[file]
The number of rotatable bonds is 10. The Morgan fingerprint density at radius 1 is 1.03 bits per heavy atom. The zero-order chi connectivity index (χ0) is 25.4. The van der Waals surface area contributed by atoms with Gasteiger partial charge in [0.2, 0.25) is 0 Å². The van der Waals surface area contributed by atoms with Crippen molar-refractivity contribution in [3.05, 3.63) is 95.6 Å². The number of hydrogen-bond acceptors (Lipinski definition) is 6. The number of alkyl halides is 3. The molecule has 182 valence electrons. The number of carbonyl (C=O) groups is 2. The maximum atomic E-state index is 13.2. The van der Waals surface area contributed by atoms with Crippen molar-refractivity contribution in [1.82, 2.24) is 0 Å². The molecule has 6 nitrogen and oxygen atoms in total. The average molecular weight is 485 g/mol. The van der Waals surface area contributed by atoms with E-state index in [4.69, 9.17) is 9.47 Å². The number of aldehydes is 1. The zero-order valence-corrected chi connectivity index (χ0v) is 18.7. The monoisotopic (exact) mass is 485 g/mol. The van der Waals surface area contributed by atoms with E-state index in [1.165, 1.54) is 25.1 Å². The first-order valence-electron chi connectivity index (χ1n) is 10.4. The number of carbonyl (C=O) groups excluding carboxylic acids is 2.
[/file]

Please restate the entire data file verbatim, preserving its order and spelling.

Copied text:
The number of rotatable bonds is 10. The Morgan fingerprint density at radius 1 is 1.03 bits per heavy atom. The zero-order chi connectivity index (χ0) is 25.4. The van der Waals surface area contributed by atoms with Gasteiger partial charge in [0.2, 0.25) is 0 Å². The van der Waals surface area contributed by atoms with Crippen molar-refractivity contribution in [3.05, 3.63) is 95.6 Å². The number of hydrogen-bond acceptors (Lipinski definition) is 6. The number of alkyl halides is 3. The molecule has 182 valence electrons. The number of carbonyl (C=O) groups is 2. The maximum atomic E-state index is 13.2. The van der Waals surface area contributed by atoms with Crippen molar-refractivity contribution in [1.82, 2.24) is 0 Å². The molecule has 6 nitrogen and oxygen atoms in total. The average molecular weight is 485 g/mol. The van der Waals surface area contributed by atoms with E-state index in [4.69, 9.17) is 9.47 Å². The number of aldehydes is 1. The zero-order valence-corrected chi connectivity index (χ0v) is 18.7. The monoisotopic (exact) mass is 485 g/mol. The van der Waals surface area contributed by atoms with E-state index in [1.165, 1.54) is 25.1 Å². The first-order valence-electron chi connectivity index (χ1n) is 10.4. The number of carbonyl (C=O) groups excluding carboxylic acids is 2.